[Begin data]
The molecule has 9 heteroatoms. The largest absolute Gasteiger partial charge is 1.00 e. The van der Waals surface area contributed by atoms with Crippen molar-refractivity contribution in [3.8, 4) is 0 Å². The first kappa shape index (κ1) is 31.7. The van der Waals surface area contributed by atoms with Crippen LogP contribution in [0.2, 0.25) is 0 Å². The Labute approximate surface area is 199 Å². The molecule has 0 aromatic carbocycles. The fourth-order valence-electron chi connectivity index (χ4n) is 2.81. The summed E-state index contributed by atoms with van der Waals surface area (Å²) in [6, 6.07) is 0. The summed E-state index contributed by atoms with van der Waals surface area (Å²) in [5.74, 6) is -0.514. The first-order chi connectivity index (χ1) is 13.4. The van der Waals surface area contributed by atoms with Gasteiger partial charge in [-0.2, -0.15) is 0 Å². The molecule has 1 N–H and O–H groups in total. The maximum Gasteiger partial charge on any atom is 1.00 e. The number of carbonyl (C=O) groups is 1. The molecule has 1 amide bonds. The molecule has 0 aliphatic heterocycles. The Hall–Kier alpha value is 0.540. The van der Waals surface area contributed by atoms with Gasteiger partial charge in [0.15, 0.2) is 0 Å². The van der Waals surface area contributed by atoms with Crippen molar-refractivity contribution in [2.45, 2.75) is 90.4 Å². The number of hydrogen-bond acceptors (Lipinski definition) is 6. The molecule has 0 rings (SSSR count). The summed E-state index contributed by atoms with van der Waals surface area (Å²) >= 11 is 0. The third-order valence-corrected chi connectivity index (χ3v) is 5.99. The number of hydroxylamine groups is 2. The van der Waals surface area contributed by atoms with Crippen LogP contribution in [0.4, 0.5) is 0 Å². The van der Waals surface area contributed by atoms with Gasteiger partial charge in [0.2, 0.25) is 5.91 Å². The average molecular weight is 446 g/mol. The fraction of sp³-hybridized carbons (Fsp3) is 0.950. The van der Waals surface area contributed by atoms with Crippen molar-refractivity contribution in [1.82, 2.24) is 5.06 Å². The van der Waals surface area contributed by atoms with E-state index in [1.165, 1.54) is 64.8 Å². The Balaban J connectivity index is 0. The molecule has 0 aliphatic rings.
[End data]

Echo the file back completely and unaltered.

The molecule has 9 heteroatoms. The largest absolute Gasteiger partial charge is 1.00 e. The van der Waals surface area contributed by atoms with Crippen molar-refractivity contribution in [3.8, 4) is 0 Å². The first kappa shape index (κ1) is 31.7. The van der Waals surface area contributed by atoms with Crippen LogP contribution in [0.2, 0.25) is 0 Å². The Labute approximate surface area is 199 Å². The molecule has 0 aromatic carbocycles. The fourth-order valence-electron chi connectivity index (χ4n) is 2.81. The summed E-state index contributed by atoms with van der Waals surface area (Å²) in [6, 6.07) is 0. The summed E-state index contributed by atoms with van der Waals surface area (Å²) in [5.74, 6) is -0.514. The first-order chi connectivity index (χ1) is 13.4. The van der Waals surface area contributed by atoms with Gasteiger partial charge in [-0.2, -0.15) is 0 Å². The molecule has 1 N–H and O–H groups in total. The maximum Gasteiger partial charge on any atom is 1.00 e. The number of carbonyl (C=O) groups is 1. The molecule has 1 amide bonds. The molecule has 0 aliphatic heterocycles. The Hall–Kier alpha value is 0.540. The van der Waals surface area contributed by atoms with Gasteiger partial charge in [0.15, 0.2) is 0 Å². The van der Waals surface area contributed by atoms with Crippen molar-refractivity contribution in [2.45, 2.75) is 90.4 Å². The number of hydrogen-bond acceptors (Lipinski definition) is 6. The molecule has 0 rings (SSSR count). The summed E-state index contributed by atoms with van der Waals surface area (Å²) >= 11 is 0. The third-order valence-corrected chi connectivity index (χ3v) is 5.99. The number of hydroxylamine groups is 2. The van der Waals surface area contributed by atoms with Crippen LogP contribution in [0.4, 0.5) is 0 Å². The van der Waals surface area contributed by atoms with Gasteiger partial charge in [0.2, 0.25) is 5.91 Å². The average molecular weight is 446 g/mol. The fraction of sp³-hybridized carbons (Fsp3) is 0.950. The van der Waals surface area contributed by atoms with Crippen molar-refractivity contribution in [1.82, 2.24) is 5.06 Å². The van der Waals surface area contributed by atoms with E-state index in [1.165, 1.54) is 64.8 Å². The Balaban J connectivity index is 0. The molecule has 0 aliphatic rings.